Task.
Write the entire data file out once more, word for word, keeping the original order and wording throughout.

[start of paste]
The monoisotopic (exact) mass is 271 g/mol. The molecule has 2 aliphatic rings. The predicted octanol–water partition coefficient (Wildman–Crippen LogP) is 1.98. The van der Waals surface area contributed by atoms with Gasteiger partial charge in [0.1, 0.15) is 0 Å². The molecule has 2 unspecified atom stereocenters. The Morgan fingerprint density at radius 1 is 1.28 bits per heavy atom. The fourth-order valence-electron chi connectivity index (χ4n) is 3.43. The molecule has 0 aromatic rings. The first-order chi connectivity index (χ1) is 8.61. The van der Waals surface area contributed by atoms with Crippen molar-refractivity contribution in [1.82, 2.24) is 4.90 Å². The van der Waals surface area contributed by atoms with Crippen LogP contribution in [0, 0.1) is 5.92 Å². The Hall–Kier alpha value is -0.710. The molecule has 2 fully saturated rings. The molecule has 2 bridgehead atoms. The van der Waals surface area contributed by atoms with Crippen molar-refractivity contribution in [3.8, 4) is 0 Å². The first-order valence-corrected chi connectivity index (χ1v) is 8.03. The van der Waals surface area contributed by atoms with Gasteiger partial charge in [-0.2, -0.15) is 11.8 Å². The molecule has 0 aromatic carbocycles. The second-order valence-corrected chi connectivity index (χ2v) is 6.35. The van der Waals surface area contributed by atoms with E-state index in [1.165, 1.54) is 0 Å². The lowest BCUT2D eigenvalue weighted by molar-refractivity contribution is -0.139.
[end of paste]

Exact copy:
The monoisotopic (exact) mass is 271 g/mol. The molecule has 2 aliphatic rings. The predicted octanol–water partition coefficient (Wildman–Crippen LogP) is 1.98. The van der Waals surface area contributed by atoms with Gasteiger partial charge in [0.1, 0.15) is 0 Å². The molecule has 2 unspecified atom stereocenters. The Morgan fingerprint density at radius 1 is 1.28 bits per heavy atom. The fourth-order valence-electron chi connectivity index (χ4n) is 3.43. The molecule has 0 aromatic rings. The first-order chi connectivity index (χ1) is 8.61. The van der Waals surface area contributed by atoms with Crippen molar-refractivity contribution in [1.82, 2.24) is 4.90 Å². The van der Waals surface area contributed by atoms with Crippen LogP contribution in [0, 0.1) is 5.92 Å². The Hall–Kier alpha value is -0.710. The molecule has 2 fully saturated rings. The molecule has 2 bridgehead atoms. The van der Waals surface area contributed by atoms with Crippen molar-refractivity contribution in [3.8, 4) is 0 Å². The first-order valence-corrected chi connectivity index (χ1v) is 8.03. The van der Waals surface area contributed by atoms with Gasteiger partial charge in [-0.2, -0.15) is 11.8 Å². The molecule has 0 aromatic carbocycles. The second-order valence-corrected chi connectivity index (χ2v) is 6.35. The van der Waals surface area contributed by atoms with E-state index in [1.165, 1.54) is 0 Å². The lowest BCUT2D eigenvalue weighted by molar-refractivity contribution is -0.139.